The influence of building envelope design on the thermal comfort of high-rise residential buildings in Hong Kong
Refereed conference paper presented and published in conference proceedings


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AbstractCombined effects of climate change and rapid urbanisation make buildings in high-density cities vulnerable to overheating, and thus induce high cooling energy demand, especially during the more frequently occurring near-extreme conditions in summer. It is necessary to minimise building energy consumption without compromising the comfort of occupants by adopting climate-adaptive building envelope designs. By employing the summer reference year weather data for building simulations, this study examines how the indoor thermal comfort of free-running high-rise buildings in subtropical Hong Kong may be affected by modifications of the wall U-value, the depth of window overhang shading, and the window-to-wall ratio (WWR). Results show that better insulated flats experience less extreme thermal conditions but maintain a warmer-than-comfortable indoor environment, while flats with appropriate shading enjoy a net improvement in thermal comfort, especially for eastward and westward facing flats. When considering the WWR, thermal comfort can be maximised by placing windows strategically to facilitate cross-ventilation. Nevertheless, none of the models are able to achieve comfortable conditions for over 40% of the summertime. Further work is required to explore the potential of combined passive strategies or mixed-mode ventilation in optimising building performance and providing thermal comfort for occupants under future climate change.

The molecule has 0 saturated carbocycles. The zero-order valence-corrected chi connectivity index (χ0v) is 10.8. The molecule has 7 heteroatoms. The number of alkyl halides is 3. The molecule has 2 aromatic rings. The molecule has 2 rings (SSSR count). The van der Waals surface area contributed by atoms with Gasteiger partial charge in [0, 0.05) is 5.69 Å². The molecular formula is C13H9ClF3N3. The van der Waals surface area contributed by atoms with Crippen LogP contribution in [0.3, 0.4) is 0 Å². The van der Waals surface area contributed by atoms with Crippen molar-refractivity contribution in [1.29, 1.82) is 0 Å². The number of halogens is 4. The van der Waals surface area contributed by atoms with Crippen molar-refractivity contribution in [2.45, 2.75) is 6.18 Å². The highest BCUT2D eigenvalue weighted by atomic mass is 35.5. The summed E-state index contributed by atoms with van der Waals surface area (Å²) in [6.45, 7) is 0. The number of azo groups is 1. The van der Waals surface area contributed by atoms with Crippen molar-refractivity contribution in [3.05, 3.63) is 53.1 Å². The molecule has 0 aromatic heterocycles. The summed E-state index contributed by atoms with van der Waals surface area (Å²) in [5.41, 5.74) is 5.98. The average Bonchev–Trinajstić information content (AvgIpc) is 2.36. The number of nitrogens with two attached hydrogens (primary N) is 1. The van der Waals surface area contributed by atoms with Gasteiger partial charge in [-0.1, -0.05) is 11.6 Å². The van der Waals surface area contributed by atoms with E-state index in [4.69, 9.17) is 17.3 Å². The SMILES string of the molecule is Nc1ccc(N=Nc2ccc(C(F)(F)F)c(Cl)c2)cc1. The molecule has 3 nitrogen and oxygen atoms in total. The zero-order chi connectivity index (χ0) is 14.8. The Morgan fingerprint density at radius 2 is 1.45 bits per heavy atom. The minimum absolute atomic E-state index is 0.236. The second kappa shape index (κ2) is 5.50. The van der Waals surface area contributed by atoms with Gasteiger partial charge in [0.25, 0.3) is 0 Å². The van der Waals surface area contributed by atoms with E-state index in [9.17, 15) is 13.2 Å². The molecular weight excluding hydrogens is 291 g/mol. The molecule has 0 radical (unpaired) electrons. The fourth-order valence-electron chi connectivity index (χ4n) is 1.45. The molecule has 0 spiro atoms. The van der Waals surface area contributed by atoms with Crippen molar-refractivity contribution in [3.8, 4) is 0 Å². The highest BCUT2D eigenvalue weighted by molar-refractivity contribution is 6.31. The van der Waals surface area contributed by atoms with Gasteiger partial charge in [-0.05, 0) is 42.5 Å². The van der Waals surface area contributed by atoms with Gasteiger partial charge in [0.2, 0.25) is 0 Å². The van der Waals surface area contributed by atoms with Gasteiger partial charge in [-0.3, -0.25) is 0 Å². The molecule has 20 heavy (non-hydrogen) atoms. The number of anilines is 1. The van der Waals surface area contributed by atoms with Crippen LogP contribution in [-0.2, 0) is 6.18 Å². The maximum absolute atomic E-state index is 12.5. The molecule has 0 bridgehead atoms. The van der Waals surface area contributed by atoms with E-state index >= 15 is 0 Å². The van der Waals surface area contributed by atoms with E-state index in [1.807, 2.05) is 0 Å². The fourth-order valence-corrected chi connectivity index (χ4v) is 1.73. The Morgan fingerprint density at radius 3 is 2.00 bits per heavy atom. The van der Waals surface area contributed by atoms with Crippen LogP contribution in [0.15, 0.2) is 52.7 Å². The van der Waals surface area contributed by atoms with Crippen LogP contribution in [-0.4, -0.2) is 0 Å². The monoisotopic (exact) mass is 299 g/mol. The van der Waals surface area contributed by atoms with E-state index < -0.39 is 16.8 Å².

All Author(s) ListYu Ting Kwok, Kevin Ka-Lun Lau, Edward Yan Yung Ng
Name of ConferenceWindsor Conference 2018 Rethinking Comfort
Start Date of Conference12/04/2018
End Date of Conference15/04/2018
Place of ConferenceWindsor
Country/Region of ConferenceGreat Britain
Proceedings TitleProceedings of 10th Windsor Conference Rethinking Comfort
Year2018
PublisherNCEUB
Pages1062 - 1075
LanguagesEnglish-United Kingdom
KeywordsBuilding envelope design, Indoor thermal comfort, Building simulation, Summer reference year (SRY), High-rise residential buildings

Last updated on 2018-11-06 at 10:50